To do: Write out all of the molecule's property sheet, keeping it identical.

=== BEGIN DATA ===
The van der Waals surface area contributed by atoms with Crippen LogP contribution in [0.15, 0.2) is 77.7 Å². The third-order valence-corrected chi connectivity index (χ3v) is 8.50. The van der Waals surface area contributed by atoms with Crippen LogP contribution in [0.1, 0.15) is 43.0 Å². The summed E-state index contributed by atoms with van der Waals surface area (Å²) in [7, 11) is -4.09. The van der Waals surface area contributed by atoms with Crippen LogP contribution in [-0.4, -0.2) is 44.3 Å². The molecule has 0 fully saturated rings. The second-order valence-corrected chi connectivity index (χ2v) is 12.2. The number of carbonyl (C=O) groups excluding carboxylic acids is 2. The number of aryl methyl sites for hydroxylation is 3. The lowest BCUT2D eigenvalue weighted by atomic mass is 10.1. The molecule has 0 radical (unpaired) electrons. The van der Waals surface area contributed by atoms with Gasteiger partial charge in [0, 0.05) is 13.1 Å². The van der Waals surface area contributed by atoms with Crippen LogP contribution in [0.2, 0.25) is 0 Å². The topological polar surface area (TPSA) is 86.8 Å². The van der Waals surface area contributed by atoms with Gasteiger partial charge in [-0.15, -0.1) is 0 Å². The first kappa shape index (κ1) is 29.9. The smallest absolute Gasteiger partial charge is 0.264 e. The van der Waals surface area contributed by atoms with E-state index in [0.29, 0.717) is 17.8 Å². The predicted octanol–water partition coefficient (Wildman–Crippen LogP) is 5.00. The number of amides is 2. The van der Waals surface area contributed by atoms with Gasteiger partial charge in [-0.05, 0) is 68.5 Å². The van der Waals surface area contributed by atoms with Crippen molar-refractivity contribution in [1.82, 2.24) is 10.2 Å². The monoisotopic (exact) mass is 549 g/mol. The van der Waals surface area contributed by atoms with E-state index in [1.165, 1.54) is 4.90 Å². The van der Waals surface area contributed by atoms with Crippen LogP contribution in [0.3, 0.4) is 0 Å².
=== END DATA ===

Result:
The van der Waals surface area contributed by atoms with Crippen LogP contribution in [0.15, 0.2) is 77.7 Å². The third-order valence-corrected chi connectivity index (χ3v) is 8.50. The van der Waals surface area contributed by atoms with Crippen LogP contribution in [0.1, 0.15) is 43.0 Å². The summed E-state index contributed by atoms with van der Waals surface area (Å²) in [7, 11) is -4.09. The van der Waals surface area contributed by atoms with Crippen LogP contribution in [-0.4, -0.2) is 44.3 Å². The molecule has 0 fully saturated rings. The second-order valence-corrected chi connectivity index (χ2v) is 12.2. The number of carbonyl (C=O) groups excluding carboxylic acids is 2. The number of aryl methyl sites for hydroxylation is 3. The lowest BCUT2D eigenvalue weighted by atomic mass is 10.1. The molecule has 0 radical (unpaired) electrons. The van der Waals surface area contributed by atoms with Gasteiger partial charge in [0, 0.05) is 13.1 Å². The van der Waals surface area contributed by atoms with Crippen LogP contribution in [0.2, 0.25) is 0 Å². The topological polar surface area (TPSA) is 86.8 Å². The van der Waals surface area contributed by atoms with Gasteiger partial charge in [-0.15, -0.1) is 0 Å². The first kappa shape index (κ1) is 29.9. The smallest absolute Gasteiger partial charge is 0.264 e. The van der Waals surface area contributed by atoms with E-state index in [0.29, 0.717) is 17.8 Å². The predicted octanol–water partition coefficient (Wildman–Crippen LogP) is 5.00. The number of amides is 2. The van der Waals surface area contributed by atoms with Gasteiger partial charge in [-0.05, 0) is 68.5 Å². The van der Waals surface area contributed by atoms with Crippen molar-refractivity contribution in [1.82, 2.24) is 10.2 Å². The monoisotopic (exact) mass is 549 g/mol. The van der Waals surface area contributed by atoms with E-state index in [1.165, 1.54) is 4.90 Å². The van der Waals surface area contributed by atoms with Crippen LogP contribution in [0.3, 0.4) is 0 Å².